The frame-rate chart displays the frames per second over the period of the recording. When the recording is running, this chart acts like an FPS meter with live values.
The FPS chart shows the max, min values of FPS and the average FPS value over the time of profiling. All these values can quickly tell you if you have any performance bottlenecks.
If you’re running any animations, the FPS should be 60 fps. Watch this video to understand why this value is important:
You can use this chart to quickly spot visual gaps (collapses) and inconsistencies that denote severe drops of the frame rate (meaning the browser is having performance bottlenecks).
You can see from this screenshot an FPS chart with collapses:
The Waterfall chart
Wikipedia explains a waterfall chart as:
a form of data visualization that helps in understanding the cumulative effect of sequentially introduced positive or negative values. The waterfall chart is also known as a flying bricks chart or Mario chart due to the apparent suspension of columns (bricks) in mid-air.
In the case of the Performance tool, the Waterfall chart displays a breakdown of the activities and browser-specific events the browser was performing, such as:
- layout rendering or laying out elements (called also reflows)
- animation frames requests
- repaints or pixels drawing
- garbage collecting etc.
Layout operations or reflows and style calculations are expensive, so these can be potential areas for optimization. See this Google article for more details.
Here’s a screenshot of the waterfall chart of an example application:
The Call Tree view
Self time refers to the time taken solely by the operation without considering the functions it calls.
Total time refers to the time taken by the operation and the functions it calls.
The Call Tree tells you, statistically, in which functions (aggregated) your browser is spending most of the time across a recording.
The JS Flame Chart
A Flame Chart enables most of the hot code-paths to be identified quickly and accurately.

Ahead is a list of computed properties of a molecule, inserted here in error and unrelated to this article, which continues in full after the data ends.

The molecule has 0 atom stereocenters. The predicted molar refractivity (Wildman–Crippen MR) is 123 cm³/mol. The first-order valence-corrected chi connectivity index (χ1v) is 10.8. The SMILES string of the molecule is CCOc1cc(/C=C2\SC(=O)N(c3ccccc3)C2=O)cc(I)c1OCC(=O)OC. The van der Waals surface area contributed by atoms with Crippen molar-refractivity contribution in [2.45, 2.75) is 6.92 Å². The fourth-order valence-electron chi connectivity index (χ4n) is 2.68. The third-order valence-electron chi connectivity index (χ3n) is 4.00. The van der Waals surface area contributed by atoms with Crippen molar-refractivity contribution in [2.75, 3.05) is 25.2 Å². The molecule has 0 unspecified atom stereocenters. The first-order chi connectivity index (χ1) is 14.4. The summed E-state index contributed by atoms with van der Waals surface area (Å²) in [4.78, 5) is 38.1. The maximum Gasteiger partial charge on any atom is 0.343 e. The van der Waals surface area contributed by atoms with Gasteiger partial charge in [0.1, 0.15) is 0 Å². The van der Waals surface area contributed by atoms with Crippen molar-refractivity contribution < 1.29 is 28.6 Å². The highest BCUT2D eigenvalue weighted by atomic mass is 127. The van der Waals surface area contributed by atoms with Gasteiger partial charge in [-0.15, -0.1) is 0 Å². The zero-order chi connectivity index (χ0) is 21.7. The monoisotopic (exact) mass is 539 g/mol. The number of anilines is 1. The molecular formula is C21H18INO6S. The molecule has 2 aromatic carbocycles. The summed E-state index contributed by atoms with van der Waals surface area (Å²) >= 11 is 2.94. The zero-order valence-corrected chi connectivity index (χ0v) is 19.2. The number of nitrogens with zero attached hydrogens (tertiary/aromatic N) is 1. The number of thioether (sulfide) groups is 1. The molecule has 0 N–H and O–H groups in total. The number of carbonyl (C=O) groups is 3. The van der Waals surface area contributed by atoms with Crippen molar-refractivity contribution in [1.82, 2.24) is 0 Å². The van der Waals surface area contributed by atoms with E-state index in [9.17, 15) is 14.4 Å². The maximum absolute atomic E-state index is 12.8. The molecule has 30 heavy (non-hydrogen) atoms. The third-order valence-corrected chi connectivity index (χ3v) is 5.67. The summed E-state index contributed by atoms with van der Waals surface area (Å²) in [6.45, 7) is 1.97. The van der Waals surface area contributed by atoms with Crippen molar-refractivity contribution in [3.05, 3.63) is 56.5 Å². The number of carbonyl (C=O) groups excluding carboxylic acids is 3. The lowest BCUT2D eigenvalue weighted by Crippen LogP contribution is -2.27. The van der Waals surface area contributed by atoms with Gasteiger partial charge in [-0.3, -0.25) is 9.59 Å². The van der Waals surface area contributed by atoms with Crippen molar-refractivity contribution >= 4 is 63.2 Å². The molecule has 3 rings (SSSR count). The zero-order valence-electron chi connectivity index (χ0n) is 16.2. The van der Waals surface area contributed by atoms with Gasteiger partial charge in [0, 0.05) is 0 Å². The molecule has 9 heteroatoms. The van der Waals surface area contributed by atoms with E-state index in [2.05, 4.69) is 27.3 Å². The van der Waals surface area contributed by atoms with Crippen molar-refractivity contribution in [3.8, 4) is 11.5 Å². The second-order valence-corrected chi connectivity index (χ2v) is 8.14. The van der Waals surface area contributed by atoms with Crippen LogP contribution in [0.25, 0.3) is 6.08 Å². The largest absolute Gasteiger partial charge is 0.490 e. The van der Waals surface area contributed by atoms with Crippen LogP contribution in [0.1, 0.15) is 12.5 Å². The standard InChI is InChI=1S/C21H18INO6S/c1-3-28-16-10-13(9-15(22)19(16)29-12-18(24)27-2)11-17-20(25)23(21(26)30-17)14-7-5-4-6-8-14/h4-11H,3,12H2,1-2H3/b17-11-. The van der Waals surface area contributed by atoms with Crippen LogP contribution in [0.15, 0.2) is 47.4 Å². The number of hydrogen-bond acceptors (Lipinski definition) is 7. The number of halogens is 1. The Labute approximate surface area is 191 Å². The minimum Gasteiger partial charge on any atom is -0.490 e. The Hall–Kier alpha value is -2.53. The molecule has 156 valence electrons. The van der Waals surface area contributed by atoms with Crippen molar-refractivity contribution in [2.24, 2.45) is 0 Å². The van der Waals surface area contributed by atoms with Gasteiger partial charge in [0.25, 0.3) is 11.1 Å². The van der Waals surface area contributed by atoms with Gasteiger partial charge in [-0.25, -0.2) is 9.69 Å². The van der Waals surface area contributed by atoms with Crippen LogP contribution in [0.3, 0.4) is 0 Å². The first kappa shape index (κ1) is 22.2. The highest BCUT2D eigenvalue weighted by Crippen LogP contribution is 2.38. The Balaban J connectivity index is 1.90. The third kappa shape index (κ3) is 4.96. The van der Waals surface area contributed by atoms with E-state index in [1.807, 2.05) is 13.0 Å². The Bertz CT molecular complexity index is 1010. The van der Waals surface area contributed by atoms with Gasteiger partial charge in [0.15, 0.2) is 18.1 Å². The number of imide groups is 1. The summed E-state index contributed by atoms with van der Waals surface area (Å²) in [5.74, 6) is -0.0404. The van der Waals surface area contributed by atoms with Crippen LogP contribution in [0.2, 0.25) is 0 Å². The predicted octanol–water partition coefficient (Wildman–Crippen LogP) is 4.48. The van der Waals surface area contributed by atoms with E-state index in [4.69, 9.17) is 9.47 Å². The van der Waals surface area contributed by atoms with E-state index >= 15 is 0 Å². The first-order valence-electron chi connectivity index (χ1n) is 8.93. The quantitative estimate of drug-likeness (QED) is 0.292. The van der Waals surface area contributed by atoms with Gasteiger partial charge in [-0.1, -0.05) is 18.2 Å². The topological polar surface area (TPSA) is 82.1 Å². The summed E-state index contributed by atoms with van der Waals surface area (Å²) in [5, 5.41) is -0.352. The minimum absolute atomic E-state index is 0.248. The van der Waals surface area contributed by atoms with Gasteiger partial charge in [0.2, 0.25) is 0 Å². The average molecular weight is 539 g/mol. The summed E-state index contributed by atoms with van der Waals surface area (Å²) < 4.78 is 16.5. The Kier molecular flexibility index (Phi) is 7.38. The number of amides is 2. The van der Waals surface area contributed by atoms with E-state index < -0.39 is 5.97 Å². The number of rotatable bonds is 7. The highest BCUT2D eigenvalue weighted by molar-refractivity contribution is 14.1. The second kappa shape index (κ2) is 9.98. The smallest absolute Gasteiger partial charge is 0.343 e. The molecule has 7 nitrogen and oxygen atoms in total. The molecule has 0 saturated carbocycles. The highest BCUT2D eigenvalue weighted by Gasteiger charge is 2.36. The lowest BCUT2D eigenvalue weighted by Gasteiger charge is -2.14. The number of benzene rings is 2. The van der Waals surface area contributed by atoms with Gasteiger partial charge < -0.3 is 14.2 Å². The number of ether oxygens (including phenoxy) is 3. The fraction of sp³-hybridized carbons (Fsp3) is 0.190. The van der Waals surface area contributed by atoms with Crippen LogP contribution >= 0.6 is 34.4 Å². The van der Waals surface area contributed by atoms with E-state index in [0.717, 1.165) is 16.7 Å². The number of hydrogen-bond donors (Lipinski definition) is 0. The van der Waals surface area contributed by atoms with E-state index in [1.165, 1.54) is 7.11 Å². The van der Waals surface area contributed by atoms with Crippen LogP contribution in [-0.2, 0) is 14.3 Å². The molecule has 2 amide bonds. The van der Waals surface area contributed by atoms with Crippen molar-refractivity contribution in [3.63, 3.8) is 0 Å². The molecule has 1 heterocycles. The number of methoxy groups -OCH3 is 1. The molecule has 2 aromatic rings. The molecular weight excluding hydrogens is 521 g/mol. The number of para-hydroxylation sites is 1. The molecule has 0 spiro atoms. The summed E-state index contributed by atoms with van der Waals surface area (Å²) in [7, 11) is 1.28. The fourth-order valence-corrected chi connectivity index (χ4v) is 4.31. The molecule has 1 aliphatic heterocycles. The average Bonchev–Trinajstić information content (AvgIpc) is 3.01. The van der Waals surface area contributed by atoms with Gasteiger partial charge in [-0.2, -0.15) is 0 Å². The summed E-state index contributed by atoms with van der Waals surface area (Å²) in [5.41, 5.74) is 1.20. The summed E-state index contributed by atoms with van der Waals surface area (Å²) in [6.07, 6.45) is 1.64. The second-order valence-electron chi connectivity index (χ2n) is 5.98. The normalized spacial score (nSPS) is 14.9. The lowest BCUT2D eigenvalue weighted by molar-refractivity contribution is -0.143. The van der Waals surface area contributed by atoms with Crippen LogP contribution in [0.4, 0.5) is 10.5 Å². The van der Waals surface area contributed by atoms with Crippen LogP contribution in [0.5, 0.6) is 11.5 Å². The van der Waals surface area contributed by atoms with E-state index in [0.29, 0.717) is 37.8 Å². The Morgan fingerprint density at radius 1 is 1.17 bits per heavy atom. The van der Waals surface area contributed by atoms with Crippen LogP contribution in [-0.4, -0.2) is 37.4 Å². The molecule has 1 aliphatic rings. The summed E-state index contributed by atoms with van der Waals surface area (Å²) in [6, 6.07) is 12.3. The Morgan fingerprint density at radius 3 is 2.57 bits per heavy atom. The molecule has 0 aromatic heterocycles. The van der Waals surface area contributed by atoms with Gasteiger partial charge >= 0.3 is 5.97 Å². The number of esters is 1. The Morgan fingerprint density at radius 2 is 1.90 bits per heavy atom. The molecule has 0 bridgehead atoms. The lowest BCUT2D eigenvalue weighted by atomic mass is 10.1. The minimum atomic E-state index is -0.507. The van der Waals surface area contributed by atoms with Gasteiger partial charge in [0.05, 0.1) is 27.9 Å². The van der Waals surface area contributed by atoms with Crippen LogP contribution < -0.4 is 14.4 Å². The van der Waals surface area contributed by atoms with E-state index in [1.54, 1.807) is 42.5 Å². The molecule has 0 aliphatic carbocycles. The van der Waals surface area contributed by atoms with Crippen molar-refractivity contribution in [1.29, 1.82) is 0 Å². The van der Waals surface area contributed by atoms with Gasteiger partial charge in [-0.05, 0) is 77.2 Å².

Stacked bars mean that the top operation, which exists directly in the CPU, invoked the bottom operation.
You can read more about Flame charts here.
The Flame Chart shows you the state of the call stack of particular functions at particular times of the recording.
The Flame Chart has tons of data, so to get meaningful readings you need to zoom in until you select a few milliseconds.
You can use colors to distinguish between operations in different views, quickly spot the type of the operation causing issues, and to keep up with the operations’s types when switching between different perspectives.
You can filter out the single activities that you want to see in your charts and views via this menu, where you can also see the different colors associated with the different operations.
For example, if you’re working with CSS animations, what you need to focus on are activities such as Recalculate Style, Apply Style Changes, Layout and Paint. You can filter out the other activities for less noise.
In this article, we’ve seen how to get started with Firefox’s DevTools and how to use different performance-related sub-tools. Firefox’s DevTools are incredibly comprehensive, and with Firefox’s recent performance upgrade, it’s all the more able to accurately identify truly problematic areas of a website’s rendering processes. We encourage you to explore further on your own, now that you’re familiar with the terminology and know what to look for.